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Optimizing extraction and targeted capture of ancient environmental DNA for reconstructing past environments using the PalaeoChip Arctic-1.0 bait-set

Published online by Cambridge University Press:  01 September 2020

Tyler J. Murchie*
Affiliation:
McMaster Ancient DNA Centre, McMaster University, Canada Department of Anthropology, McMaster University, Canada
Melanie Kuch
Affiliation:
McMaster Ancient DNA Centre, McMaster University, Canada Department of Anthropology, McMaster University, Canada
Ana T. Duggan
Affiliation:
McMaster Ancient DNA Centre, McMaster University, Canada Department of Anthropology, McMaster University, Canada
Marissa L. Ledger
Affiliation:
Department of Archaeology, University of Cambridge, United Kingdom
Kévin Roche
Affiliation:
CNRS UMR 5607 Ausonius, University of Bordeaux Montaigne, France CNRS UMR 6249 Chrono-Environment, University of Bourgogne Franche-Comté, France
Jennifer Klunk
Affiliation:
McMaster Ancient DNA Centre, McMaster University, Canada Department of Biology, McMaster University, Canada
Emil Karpinski
Affiliation:
McMaster Ancient DNA Centre, McMaster University, Canada Department of Biology, McMaster University, Canada
Dirk Hackenberger
Affiliation:
McMaster Ancient DNA Centre, McMaster University, Canada Department of Biochemistry, McMaster University, Canada
Tara Sadoway
Affiliation:
McMaster Ancient DNA Centre, McMaster University, Canada University Health Network, Toronto
Ross MacPhee
Affiliation:
Division of Vertebrate Zoology/Mammalogy, American Museum of Natural History
Duane Froese
Affiliation:
Department of Earth and Atmospheric Sciences, University of Alberta
Hendrik Poinar*
Affiliation:
McMaster Ancient DNA Centre, McMaster University, Canada Department of Anthropology, McMaster University, Canada Department of Biochemistry, McMaster University, Canada
*
*Corresponding authors: Tyler J. Murchie and Hendrik Poinar, Department of Anthropology, McMaster University, 1280 Main Street West, Hamilton, ONL8S 4L8, Canada. E-mail address: murchiet@mcmaster.ca and poinarh@mcmaster.ca
*Corresponding authors: Tyler J. Murchie and Hendrik Poinar, Department of Anthropology, McMaster University, 1280 Main Street West, Hamilton, ONL8S 4L8, Canada. E-mail address: murchiet@mcmaster.ca and poinarh@mcmaster.ca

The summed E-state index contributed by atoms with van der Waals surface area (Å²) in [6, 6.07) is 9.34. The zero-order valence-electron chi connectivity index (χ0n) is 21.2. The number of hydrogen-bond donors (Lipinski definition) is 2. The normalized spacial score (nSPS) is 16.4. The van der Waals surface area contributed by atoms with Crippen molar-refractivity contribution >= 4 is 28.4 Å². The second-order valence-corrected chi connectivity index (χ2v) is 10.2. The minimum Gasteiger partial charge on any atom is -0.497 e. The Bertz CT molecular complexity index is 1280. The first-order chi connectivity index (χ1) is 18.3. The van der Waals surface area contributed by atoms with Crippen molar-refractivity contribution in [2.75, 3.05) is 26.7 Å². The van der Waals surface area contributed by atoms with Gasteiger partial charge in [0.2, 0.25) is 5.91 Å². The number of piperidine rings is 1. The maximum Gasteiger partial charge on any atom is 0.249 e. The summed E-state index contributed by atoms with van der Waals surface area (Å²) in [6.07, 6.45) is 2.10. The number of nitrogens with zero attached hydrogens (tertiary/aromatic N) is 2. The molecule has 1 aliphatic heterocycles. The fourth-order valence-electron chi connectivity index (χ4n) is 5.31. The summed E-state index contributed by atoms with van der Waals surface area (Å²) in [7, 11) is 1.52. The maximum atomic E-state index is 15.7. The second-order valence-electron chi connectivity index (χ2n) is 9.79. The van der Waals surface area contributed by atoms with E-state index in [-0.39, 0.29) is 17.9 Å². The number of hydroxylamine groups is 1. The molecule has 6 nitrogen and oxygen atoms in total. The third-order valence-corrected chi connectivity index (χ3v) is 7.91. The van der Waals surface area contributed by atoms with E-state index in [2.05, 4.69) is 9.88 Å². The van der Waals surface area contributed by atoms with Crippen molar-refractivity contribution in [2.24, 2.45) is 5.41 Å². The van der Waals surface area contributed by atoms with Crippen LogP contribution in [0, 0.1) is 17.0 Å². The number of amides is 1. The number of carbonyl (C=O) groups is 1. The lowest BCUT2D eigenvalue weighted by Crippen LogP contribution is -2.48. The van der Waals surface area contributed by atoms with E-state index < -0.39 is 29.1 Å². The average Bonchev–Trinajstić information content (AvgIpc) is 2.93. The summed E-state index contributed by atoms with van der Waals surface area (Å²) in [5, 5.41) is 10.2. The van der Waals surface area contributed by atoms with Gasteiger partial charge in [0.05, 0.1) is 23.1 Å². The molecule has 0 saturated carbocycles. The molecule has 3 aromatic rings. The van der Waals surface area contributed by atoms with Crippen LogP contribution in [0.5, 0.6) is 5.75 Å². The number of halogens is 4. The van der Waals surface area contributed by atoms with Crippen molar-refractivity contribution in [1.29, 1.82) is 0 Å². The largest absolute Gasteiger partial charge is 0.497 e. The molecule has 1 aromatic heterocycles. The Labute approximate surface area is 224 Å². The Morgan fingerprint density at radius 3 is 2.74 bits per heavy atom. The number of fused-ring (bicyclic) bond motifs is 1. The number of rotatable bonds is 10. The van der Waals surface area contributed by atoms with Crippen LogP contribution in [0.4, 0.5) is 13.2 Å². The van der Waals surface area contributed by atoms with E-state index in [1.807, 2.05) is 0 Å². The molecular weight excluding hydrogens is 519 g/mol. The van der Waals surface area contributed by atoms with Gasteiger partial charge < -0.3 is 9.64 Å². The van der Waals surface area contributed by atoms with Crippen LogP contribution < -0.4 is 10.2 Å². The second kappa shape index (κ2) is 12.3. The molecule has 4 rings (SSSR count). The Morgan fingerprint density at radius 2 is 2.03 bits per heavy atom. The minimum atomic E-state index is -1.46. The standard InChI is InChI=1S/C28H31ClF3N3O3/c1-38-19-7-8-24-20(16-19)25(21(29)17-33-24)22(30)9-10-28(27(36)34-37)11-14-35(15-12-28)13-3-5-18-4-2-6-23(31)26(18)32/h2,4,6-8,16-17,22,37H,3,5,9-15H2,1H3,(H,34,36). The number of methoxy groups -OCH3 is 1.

Abstract

Sedimentary ancient DNA (sedaDNA) has been established as a viable biomolecular proxy for tracking taxon presence through time in a local environment, even in the total absence of surviving tissues. SedaDNA is thought to survive through mineral binding, facilitating long-term biomolecular preservation, but also challenging DNA isolation. Two common limitations in sedaDNA extraction are the carryover of other substances that inhibit enzymatic reactions, and the loss of authentic sedaDNA when attempting to reduce inhibitor co-elution. Here, we present a sedaDNA extraction procedure paired with targeted enrichment intended to maximize DNA recovery. Our procedure exhibits a 7.7–19.3x increase in on-target plant and animal sedaDNA compared to a commercial soil extraction kit, and a 1.2–59.9x increase compared to a metabarcoding approach. To illustrate the effectiveness of our cold spin extraction and PalaeoChip capture enrichment approach, we present results for the diachronic presence of plants and animals from Yukon permafrost samples dating to the Pleistocene-Holocene transition, and discuss new potential evidence for the late survival (~9700 years ago) of mammoth (Mammuthus sp.) and horse (Equus sp.) in the Klondike region of Yukon, Canada. This enrichment approach translates to a more taxonomically diverse dataset and improved on-target sequencing.

Type
Research Article
Copyright
Copyright © University of Washington. Published by Cambridge University Press, 2020

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Supplementary material: PDF

Murchie et al. supplementary material

Murchie et al. supplementary material

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Optimizing extraction and targeted capture of ancient environmental DNA for reconstructing past environments using the PalaeoChip Arctic-1.0 bait-set
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